How the Shuttle Managed to Achieve Both Tragic Failures and Random Successes

Posted: July 24, 2011 in Songs of Space and Nuclear War
Tags: , , ,

What can you say about the excellent article How to Avoid Repeating the Debacle That Was the Space Shuttle?  Well, let’s try this: it’s on target, offers astute observations, and favors robotic space for a variety of reasons.

The shuttle failed to deliver on cost ($1.5 billion plus per launch), schedule (said to be capable of 65 launches per year, never did more than nine), and performance (said to have 1 in 100,000 chances of catastrophic failure; had 2 in 135).  Now that isn’t to say the shuttle wasn’t worth a try, but the evidence has shown (for a very long time) there are better alternatives.

Because unmanned (robotic) space is cheaper, faster, and better in every regard, what exactly does a manned space program do that unmanned can’t?  It would seem there are two things: manned space can serve as a source of pride and it (perhaps) establishes aspirational goals for the future.  The shuttle can say ‘mission accomplished’ on the first but sadly, did nothing to further the second.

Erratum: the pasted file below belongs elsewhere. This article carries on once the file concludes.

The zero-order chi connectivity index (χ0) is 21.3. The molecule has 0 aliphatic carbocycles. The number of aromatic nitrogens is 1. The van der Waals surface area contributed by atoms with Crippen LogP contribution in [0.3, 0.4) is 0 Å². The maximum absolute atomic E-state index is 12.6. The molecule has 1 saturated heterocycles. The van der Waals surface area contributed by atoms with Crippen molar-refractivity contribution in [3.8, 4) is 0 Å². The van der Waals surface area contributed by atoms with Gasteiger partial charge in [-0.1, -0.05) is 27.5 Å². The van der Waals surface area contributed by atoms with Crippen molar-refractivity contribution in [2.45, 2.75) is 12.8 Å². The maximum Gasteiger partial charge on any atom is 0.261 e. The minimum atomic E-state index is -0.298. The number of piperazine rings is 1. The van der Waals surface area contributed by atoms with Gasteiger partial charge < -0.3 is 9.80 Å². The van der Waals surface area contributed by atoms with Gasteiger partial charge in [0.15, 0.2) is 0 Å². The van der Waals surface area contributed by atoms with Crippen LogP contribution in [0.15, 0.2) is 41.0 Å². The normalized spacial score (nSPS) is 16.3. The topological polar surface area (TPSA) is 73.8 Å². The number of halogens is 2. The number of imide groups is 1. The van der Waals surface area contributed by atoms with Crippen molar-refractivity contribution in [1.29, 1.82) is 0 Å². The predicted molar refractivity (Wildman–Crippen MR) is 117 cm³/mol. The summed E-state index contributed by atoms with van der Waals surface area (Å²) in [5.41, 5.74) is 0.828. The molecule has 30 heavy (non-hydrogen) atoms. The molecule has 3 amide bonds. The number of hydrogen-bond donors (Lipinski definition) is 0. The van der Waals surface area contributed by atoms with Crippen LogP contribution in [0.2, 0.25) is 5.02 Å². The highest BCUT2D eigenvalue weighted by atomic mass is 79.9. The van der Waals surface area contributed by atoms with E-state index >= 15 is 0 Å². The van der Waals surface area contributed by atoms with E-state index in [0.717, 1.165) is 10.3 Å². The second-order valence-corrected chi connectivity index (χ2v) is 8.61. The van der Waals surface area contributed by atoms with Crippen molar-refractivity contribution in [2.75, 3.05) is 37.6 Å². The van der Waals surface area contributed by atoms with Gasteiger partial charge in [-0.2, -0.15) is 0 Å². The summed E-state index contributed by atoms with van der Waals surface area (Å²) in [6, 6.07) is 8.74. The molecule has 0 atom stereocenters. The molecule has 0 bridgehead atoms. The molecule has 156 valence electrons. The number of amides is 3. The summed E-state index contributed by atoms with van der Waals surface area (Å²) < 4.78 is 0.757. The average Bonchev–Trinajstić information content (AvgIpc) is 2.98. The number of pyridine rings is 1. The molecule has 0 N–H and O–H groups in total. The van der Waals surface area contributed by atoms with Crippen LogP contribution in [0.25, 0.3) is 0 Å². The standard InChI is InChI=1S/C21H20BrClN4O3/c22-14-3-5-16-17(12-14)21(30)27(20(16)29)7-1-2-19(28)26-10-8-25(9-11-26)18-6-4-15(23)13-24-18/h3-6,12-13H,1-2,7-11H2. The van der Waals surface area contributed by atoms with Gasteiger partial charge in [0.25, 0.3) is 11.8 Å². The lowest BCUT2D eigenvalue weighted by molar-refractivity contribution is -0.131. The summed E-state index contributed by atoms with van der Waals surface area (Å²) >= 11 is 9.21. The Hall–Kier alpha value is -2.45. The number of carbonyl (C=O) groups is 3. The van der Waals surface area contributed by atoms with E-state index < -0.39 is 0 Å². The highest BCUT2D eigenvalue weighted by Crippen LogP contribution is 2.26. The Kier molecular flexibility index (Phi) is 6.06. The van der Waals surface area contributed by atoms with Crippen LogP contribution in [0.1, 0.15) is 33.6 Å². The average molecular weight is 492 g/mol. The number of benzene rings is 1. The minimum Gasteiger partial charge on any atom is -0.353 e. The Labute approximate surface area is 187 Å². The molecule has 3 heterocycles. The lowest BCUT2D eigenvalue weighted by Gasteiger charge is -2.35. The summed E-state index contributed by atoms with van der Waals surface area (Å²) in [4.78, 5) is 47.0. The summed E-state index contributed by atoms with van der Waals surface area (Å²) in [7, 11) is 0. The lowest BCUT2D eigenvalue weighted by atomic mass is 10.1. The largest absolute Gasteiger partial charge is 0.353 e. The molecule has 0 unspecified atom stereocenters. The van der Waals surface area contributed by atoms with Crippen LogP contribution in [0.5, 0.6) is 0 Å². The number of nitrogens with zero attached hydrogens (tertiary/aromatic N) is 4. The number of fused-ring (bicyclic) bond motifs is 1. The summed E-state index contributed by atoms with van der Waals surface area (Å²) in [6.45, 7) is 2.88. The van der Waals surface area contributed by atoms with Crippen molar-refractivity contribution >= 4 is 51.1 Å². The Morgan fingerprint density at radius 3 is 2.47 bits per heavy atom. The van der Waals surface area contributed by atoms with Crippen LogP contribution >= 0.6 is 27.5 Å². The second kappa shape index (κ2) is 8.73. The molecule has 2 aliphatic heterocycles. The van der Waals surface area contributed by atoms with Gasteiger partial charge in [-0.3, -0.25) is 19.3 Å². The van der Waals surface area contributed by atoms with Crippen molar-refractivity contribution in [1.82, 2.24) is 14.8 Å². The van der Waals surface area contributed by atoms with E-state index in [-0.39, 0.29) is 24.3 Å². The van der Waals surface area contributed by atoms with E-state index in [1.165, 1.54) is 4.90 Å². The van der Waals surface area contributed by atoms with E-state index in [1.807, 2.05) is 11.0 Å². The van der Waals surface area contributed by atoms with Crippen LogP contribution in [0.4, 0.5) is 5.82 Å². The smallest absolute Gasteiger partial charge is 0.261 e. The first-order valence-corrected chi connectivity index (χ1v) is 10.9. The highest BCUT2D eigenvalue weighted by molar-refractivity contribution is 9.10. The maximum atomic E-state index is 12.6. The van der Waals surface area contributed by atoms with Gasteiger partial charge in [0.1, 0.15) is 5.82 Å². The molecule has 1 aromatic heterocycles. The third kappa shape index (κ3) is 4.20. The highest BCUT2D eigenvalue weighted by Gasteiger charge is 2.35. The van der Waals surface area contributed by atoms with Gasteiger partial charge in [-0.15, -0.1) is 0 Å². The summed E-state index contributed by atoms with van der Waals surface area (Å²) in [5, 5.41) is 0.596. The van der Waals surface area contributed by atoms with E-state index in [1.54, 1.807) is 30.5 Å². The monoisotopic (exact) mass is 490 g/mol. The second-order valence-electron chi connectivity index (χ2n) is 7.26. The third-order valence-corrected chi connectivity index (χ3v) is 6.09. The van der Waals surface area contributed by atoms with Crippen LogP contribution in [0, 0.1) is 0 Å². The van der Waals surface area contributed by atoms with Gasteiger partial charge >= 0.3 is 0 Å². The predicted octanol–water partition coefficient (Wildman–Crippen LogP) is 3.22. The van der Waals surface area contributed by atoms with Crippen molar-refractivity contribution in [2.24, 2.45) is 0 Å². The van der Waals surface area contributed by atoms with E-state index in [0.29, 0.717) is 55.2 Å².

This hypothesis means manned space programs should work to try and maximize its possible contribution towards these two goals.  Given the direction of the current U.S. manned space program (to continue to support the ISS), it seems the two goals are unlikely to be met; after all, they’re no different than they have been for some time and now the U.S. doesn’t even have a self-provided ride to the space station.  The only way the goals might be met is if U.S. commercial space is able to mature into something that can fulfill these goals and for that, government money will be required in the form of subsidies, tax breaks, and offered/assured business.  How does one make money in space?  By selling space hardware and services to the government.

So what should be the specific goal for the U.S. manned space program?  It should be to get back to the moon (generating pride, interest, and pushing the existing manned space performance envelope) for the purpose of learning how to use the moon’s resources to make life better here on earth.  The lame round-and-round money pit we are “getting” from the space station is incapable of meeting the goals that only manned space can satisfy.

  1. […] Couldn’t have said it better myself, even if I did. […]

  2. […] How the Shuttle Managed to Achieve Both Tragic Failures and Random Successes ( […]

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